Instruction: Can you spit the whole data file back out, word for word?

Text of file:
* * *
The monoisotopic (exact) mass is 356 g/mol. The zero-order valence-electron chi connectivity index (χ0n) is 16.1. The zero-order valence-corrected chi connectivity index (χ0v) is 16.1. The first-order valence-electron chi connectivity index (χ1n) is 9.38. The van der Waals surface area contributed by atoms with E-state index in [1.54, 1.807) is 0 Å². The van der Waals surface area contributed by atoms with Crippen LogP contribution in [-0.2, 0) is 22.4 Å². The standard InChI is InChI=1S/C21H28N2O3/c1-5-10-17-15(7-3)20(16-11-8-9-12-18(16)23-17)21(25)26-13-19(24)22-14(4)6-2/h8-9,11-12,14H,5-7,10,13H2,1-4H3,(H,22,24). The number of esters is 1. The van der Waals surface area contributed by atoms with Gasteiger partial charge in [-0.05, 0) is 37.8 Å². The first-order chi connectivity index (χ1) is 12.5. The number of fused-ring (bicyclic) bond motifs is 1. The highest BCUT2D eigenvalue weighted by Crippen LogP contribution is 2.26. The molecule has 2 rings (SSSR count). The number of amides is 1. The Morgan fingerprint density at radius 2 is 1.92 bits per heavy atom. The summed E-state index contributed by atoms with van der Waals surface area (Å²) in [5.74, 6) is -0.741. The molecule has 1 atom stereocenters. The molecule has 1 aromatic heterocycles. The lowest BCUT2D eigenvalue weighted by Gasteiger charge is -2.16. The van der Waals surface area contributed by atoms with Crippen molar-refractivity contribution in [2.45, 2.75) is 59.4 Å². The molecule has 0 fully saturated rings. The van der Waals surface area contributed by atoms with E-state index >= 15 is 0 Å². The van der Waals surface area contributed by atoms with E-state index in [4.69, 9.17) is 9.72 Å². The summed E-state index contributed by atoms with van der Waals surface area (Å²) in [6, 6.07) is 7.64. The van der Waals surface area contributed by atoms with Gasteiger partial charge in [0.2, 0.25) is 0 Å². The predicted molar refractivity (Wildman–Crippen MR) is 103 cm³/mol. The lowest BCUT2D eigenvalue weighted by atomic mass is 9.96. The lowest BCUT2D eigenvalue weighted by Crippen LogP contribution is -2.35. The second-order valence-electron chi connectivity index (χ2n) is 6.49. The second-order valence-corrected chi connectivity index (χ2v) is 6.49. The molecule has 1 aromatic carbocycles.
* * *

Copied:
The monoisotopic (exact) mass is 356 g/mol. The zero-order valence-electron chi connectivity index (χ0n) is 16.1. The zero-order valence-corrected chi connectivity index (χ0v) is 16.1. The first-order valence-electron chi connectivity index (χ1n) is 9.38. The van der Waals surface area contributed by atoms with E-state index in [1.54, 1.807) is 0 Å². The van der Waals surface area contributed by atoms with Crippen LogP contribution in [-0.2, 0) is 22.4 Å². The standard InChI is InChI=1S/C21H28N2O3/c1-5-10-17-15(7-3)20(16-11-8-9-12-18(16)23-17)21(25)26-13-19(24)22-14(4)6-2/h8-9,11-12,14H,5-7,10,13H2,1-4H3,(H,22,24). The number of esters is 1. The van der Waals surface area contributed by atoms with Gasteiger partial charge in [-0.05, 0) is 37.8 Å². The first-order chi connectivity index (χ1) is 12.5. The number of fused-ring (bicyclic) bond motifs is 1. The highest BCUT2D eigenvalue weighted by Crippen LogP contribution is 2.26. The molecule has 2 rings (SSSR count). The number of amides is 1. The Morgan fingerprint density at radius 2 is 1.92 bits per heavy atom. The summed E-state index contributed by atoms with van der Waals surface area (Å²) in [5.74, 6) is -0.741. The molecule has 1 atom stereocenters. The molecule has 1 aromatic heterocycles. The lowest BCUT2D eigenvalue weighted by Gasteiger charge is -2.16. The van der Waals surface area contributed by atoms with Crippen molar-refractivity contribution in [2.45, 2.75) is 59.4 Å². The molecule has 0 fully saturated rings. The van der Waals surface area contributed by atoms with E-state index >= 15 is 0 Å². The van der Waals surface area contributed by atoms with E-state index in [4.69, 9.17) is 9.72 Å². The summed E-state index contributed by atoms with van der Waals surface area (Å²) in [6, 6.07) is 7.64. The van der Waals surface area contributed by atoms with Gasteiger partial charge in [0.2, 0.25) is 0 Å². The predicted molar refractivity (Wildman–Crippen MR) is 103 cm³/mol. The lowest BCUT2D eigenvalue weighted by atomic mass is 9.96. The lowest BCUT2D eigenvalue weighted by Crippen LogP contribution is -2.35. The second-order valence-electron chi connectivity index (χ2n) is 6.49. The second-order valence-corrected chi connectivity index (χ2v) is 6.49. The molecule has 1 aromatic carbocycles.